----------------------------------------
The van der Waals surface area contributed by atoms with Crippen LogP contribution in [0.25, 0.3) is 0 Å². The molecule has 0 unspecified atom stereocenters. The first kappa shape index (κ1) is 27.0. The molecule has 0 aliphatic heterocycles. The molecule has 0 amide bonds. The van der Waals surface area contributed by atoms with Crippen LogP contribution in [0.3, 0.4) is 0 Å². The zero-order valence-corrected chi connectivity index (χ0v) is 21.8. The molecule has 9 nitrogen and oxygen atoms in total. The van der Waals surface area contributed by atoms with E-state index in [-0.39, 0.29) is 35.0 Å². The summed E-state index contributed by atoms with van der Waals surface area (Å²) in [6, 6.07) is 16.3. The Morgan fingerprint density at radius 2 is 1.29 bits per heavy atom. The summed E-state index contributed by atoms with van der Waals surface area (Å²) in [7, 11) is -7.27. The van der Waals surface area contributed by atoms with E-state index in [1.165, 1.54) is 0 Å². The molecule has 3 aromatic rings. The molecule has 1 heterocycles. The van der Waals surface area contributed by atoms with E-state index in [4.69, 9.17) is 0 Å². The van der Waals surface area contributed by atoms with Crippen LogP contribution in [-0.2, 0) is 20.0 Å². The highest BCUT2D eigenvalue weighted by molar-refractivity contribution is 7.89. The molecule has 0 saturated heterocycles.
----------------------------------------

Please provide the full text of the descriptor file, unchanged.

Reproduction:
The van der Waals surface area contributed by atoms with Crippen LogP contribution in [0.25, 0.3) is 0 Å². The molecule has 0 unspecified atom stereocenters. The first kappa shape index (κ1) is 27.0. The molecule has 0 aliphatic heterocycles. The molecule has 0 amide bonds. The van der Waals surface area contributed by atoms with Crippen LogP contribution in [0.3, 0.4) is 0 Å². The zero-order valence-corrected chi connectivity index (χ0v) is 21.8. The molecule has 9 nitrogen and oxygen atoms in total. The van der Waals surface area contributed by atoms with E-state index in [-0.39, 0.29) is 35.0 Å². The summed E-state index contributed by atoms with van der Waals surface area (Å²) in [6, 6.07) is 16.3. The Morgan fingerprint density at radius 2 is 1.29 bits per heavy atom. The summed E-state index contributed by atoms with van der Waals surface area (Å²) in [7, 11) is -7.27. The van der Waals surface area contributed by atoms with E-state index in [1.165, 1.54) is 0 Å². The molecule has 3 aromatic rings. The molecule has 1 heterocycles. The van der Waals surface area contributed by atoms with E-state index in [4.69, 9.17) is 0 Å². The van der Waals surface area contributed by atoms with Crippen LogP contribution in [-0.2, 0) is 20.0 Å². The highest BCUT2D eigenvalue weighted by molar-refractivity contribution is 7.89. The molecule has 0 saturated heterocycles.